We Finally Know How "Glacier Mice" Moss Balls Move In Herd Formation

Carsten ten Brink/Flickr/CC BY-NC-ND 2.0

Researchers have long been baffled by the existence of “glacier mice”, small balls of green moss that appear en masse in the icy landscapes surrounding glaciers, like a low-budget, PG take on The Day of the Triffids. These colonies of moss balls were thought to move randomly but new research published in the journal Polar Biology details how these bizarre fuzzballs actually move at a uniform pace and in the same direction. 

The unusual moss balls were first described in a 1950s research paper in the Journal of Glaciology by an Icelandic researcher who described rolling stones covered in moss gathered from the ground, which he termed “ jökla-mýs" or "glacier mice." The arctic fuzzballs have since become a much-loved phenomenon among glaciologists even though, until now, extremely little was known of where they come from and why they move. 

A team from the University of Idaho set out to uncover the mystery of these moving moss balls in Alaska. They tracked 30 glacier mice by tagging each moss ball with a loop of wire and some beads. They monitored the movement of the moss balls for 54 days in 2009 and returned annually for 3 years. A review of their findings revealed that the movement of the glacier mice was not as random as predicted.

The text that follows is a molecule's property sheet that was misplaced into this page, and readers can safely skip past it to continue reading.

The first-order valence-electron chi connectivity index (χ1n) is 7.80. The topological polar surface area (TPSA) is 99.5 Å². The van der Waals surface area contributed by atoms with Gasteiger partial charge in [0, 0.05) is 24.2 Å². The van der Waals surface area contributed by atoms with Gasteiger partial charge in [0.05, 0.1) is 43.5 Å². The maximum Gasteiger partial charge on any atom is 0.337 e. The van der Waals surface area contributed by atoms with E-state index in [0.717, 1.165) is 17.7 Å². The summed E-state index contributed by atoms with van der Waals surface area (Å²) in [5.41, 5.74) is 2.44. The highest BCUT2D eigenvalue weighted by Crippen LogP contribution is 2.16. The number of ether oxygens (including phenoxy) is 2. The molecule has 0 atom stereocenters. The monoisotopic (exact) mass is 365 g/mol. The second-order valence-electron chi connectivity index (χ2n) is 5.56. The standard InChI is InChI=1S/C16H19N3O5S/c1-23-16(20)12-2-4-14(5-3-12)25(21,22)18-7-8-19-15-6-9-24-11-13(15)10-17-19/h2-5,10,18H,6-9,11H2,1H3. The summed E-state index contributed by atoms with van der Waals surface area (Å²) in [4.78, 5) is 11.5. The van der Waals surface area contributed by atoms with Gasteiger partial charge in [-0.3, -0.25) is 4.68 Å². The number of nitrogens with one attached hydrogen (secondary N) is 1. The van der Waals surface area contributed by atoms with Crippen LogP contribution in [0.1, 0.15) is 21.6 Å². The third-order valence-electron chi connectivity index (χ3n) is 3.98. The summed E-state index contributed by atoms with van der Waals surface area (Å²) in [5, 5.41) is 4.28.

"The whole colony of moss balls, this whole grouping, moves at about the same speeds and in the same directions, those speeds and directions can change over the course of weeks,” Bartholomaus said in an interview with NPR.

"When we visited them all, they were all just sort of moving relatively slowly and initially toward the south. Then they all started to speed up and kind of start to deviate toward the west. And then they slowed down again and progressed even farther to the west."


The coordinated movement of the moss balls surprised the researchers as rather than sporadically distributing due to changes in the wind, it was found the balls actually shifted about an inch a day in formation in a way comparable to groups of wildebeests or flying birds. Sophie Gilbert, a wildlife ecologist at the University of Idaho and another one of the study’s co-authors, explains in the study how this movement enables the entire of the glacier mouse’s surface area to be exposed to the sun. If the glacier mice didn’t “roll” around, the bottom part of the moss ball would die. 

The researchers stress that there’s still much to discover about these bizarre moss ball herds, but their occurrence adds further evidence that glaciers are not quite so sterile as previously believed. Rich communities of bacteria and algae, as well as the perplexing glacier mice are found in these environments, and present an exciting area of investigation for future research. 

The below video, which is not a part of the published study, shows how glaciologists worldwide have come to love these weird green fuzzballs, with the bizarre phenomena having been observed in Alaska, Iceland, Svalbard, and South America.


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